Lyme disease is often called “the great imitator” because its symptoms can be easily mistaken for those of other conditions. There are three stages of a Lyme infection, all of which present with various ailments comparable to well-known disorders. For example, during the first stage of the disease, people experience symptoms that resemble the flu.
As Lyme advances to Stage 2, symptoms that resemble heart problems can be present. Late-stage Lyme disease, or Stage 3 of the infection, can present similarly to arthritis, vertigo, cognitive disorders, and chronic fatigue syndrome. Because of its ability to appear as something else entirely, it isn’t easy to diagnose Lyme.
One other condition that Lyme disease can mimic is Bell’s palsy. But what is Bell’s palsy, and what symptoms occur in Lyme disease that present in a similar manner? Read on to learn how to differentiate Bell’s palsy from Lyme-related facial palsy.
What is Bell’s palsy?
Bell’s palsy develops as facial muscle weakness or paralysis of the face. It comes on unexpectedly and typically worsens over 48 hours. Anyone can suffer from Bell’s palsy at any age, and it’s thought to be caused by damage to the facial nerve.
Along with facial weakness and paralysis, pain may be present. Other symptoms may develop, such as:
- Disordered movement of the facial muscles that result in squinting, blinking, or closing the eyelids
- Tearing from the eyes
- Loss of taste
- Hypersensitivity to sound
- Inability to close an eye on the side that is affected
The damage that occurs to the facial nerve isn’t usually permanent, and the function of facial muscles is restored within two weeks to six months after Bell’s palsy begins. While medical researchers aren’t clear on the underlying cause of the nerve damage, people with diabetes and those who are pregnant are the most likely to experience the phenomena.
Other possible associations include:
- High blood pressure
- Injuries to the nerve
- Inflammation caused by an immune response
- Multiple sclerosis
- Myasthenia gravis
- Toxin buildup
What is Lyme facial palsy?
The facial paralysis developed in Bell’s palsy can also happen in people with Lyme disease. This is because the bacteria that causes Lyme disease can damage nerves, including the facial nerve, if it makes its way to the nervous system. That damage then leads to the symptoms of facial paralysis or weakness on one or both sides of the face.
Can Lyme disease mimic Bell’s palsy?
Lyme disease can mimic Bell’s palsy because it presents with the same main symptom. However, Lyme disease does not typically present with the other symptoms of Bell’s palsy. Interestingly, Lyme may actually be an underlying cause of Bell’s palsy. It is one of the most common causes of the condition in areas with high tick numbers.
There are differences between Lyme disease-included Bell’s palsy, facial paralysis caused by Lyme disease, and Bell’s palsy of unknown origin. For example, suppose a person develops Lyme facial paralysis because of a Lyme disease infection. In that case, they will likely present with other symptoms that are not typical of Bell’s palsy, such as:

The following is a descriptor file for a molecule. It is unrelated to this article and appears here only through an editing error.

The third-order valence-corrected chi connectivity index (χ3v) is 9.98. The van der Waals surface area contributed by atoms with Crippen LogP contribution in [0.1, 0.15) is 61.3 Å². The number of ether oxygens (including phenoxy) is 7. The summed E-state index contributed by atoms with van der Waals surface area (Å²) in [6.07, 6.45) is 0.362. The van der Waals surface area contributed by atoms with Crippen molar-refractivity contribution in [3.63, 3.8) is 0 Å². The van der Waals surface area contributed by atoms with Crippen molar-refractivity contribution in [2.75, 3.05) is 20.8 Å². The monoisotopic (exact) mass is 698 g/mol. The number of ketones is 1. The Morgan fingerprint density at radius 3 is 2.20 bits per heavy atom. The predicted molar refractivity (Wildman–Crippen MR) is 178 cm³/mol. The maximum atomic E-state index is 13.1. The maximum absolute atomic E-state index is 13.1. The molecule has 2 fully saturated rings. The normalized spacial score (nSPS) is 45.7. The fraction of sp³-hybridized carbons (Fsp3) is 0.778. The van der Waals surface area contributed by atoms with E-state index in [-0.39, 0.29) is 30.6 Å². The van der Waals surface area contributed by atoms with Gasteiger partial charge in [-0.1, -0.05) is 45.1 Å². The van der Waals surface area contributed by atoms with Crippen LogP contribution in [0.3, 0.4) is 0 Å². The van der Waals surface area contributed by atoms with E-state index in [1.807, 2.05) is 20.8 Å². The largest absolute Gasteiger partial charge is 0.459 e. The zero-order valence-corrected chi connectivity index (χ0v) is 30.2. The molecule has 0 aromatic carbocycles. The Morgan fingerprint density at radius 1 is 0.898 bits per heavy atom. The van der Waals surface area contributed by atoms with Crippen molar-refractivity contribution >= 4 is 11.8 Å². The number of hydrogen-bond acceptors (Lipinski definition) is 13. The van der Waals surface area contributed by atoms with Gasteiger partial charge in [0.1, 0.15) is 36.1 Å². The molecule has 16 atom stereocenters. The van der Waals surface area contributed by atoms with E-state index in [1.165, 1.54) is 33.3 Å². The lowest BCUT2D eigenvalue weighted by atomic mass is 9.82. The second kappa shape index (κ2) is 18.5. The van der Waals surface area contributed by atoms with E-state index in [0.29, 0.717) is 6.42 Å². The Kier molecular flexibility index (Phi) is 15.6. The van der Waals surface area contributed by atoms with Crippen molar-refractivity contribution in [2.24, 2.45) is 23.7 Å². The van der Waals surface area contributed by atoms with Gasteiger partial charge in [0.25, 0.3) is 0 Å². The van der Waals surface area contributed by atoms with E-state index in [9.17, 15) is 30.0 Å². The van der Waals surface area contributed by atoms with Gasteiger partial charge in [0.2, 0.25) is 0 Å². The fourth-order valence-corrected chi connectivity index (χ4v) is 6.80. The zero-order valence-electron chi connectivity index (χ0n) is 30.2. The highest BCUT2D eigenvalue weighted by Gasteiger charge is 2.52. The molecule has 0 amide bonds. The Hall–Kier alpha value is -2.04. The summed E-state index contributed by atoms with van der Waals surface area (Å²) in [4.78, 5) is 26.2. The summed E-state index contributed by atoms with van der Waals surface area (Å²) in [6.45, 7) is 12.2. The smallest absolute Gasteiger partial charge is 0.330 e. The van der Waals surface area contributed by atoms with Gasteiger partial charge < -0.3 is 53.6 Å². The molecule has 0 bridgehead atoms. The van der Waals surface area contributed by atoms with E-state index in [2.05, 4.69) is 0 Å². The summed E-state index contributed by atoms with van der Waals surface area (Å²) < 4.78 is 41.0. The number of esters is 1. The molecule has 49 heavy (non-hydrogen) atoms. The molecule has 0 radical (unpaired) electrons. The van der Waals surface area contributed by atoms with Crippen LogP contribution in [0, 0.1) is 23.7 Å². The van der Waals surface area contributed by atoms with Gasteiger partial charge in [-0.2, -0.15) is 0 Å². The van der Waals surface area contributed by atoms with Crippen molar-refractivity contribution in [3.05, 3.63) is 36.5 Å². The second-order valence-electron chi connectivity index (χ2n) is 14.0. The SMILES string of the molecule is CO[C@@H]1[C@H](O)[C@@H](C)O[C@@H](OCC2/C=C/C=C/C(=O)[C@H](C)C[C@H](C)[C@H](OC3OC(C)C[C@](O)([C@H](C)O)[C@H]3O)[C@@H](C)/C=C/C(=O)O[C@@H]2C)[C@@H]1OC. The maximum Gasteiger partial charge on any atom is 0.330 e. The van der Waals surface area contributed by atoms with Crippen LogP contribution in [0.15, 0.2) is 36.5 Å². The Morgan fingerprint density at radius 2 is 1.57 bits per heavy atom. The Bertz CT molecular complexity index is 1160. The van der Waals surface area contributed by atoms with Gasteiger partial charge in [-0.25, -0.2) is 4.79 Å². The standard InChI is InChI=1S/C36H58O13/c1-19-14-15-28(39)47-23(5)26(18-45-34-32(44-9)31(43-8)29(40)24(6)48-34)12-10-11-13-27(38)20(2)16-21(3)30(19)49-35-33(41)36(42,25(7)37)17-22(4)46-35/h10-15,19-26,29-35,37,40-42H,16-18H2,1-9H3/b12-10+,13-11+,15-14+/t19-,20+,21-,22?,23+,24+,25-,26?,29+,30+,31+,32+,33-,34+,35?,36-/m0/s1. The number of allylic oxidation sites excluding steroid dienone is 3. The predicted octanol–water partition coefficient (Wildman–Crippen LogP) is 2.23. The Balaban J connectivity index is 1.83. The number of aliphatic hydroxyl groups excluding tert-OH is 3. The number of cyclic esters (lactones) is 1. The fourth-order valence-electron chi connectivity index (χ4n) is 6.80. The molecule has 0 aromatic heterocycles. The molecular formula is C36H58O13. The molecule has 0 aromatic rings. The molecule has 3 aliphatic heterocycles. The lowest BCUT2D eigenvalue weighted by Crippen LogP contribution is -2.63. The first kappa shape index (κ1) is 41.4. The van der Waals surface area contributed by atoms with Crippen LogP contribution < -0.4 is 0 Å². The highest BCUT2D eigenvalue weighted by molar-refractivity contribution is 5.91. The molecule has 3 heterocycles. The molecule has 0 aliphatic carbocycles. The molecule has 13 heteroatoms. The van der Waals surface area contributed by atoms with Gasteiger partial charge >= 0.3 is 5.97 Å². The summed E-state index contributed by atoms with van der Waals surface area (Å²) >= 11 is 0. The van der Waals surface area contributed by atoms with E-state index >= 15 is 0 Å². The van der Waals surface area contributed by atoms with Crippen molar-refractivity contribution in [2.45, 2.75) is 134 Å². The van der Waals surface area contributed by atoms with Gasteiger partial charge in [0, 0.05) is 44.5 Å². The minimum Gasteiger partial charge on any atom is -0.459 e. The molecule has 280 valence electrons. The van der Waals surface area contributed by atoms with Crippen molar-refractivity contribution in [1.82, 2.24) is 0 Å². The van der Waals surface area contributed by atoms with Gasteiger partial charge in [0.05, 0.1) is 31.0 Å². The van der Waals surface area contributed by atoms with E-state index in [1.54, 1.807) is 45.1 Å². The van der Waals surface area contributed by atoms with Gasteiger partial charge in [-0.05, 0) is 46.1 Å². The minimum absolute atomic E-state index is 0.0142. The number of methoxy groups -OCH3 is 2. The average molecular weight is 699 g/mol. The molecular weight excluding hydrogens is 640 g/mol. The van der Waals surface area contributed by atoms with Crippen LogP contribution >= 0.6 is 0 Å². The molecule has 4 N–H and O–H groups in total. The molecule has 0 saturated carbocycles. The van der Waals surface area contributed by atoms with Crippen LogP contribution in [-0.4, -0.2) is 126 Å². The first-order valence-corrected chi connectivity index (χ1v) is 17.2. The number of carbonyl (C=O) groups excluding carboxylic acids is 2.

- Neck stiffness
- Flu-like symptoms
The same cannot be said for Lyme-induced Bell’s palsy because other symptoms of the infection are unlikely to develop in this case. When Bell’s palsy develops unrelated to Lyme disease, these symptoms are not present and the other symptoms of Bell’s palsy are.
How do you rule out Bell’s palsy?
Lyme disease and Bell’s palsy have completely different diagnostic processes. To diagnose Lyme disease, you must get a blood test to confirm if the bacteria or antibodies created in response to the bacteria are within your bloodstream. If they are, the symptom of facial paralysis is most likely caused by Lyme disease. A Lyme infection could also cause nerve damage that leads to Bell’s palsy.
Diagnosing Bell’s palsy requires a blood test to rule out Lyme disease and other conditions. In addition, an MRI (magnetic resonance imagery) or CT (computed tomography) scan is needed to see if the nerve is structurally damaged. Another EMG (electromyography) test may also be performed to check the extent of the nerve damage.
Lyme facial palsy vs. Bell’s palsy: how to tell the difference
It can be challenging to determine between Lyme facial palsy and Bell’s palsy. However, it’s not impossible, because the symptoms are not always the same. Before getting tests to see what’s going on, pay attention to any additional symptoms you may be experiencing, even if they seem irrelevant. Both Lyme disease and Bell’s palsy present with different symptoms along with facial paralysis. These other symptoms may help you in your investigation to find the underlying cause.
Facial paralysis caused by Bell’s palsy and Lyme disease isn’t always permanent. If you experience this symptom, seeking prompt treatment is of the utmost importance to restore full facial function.
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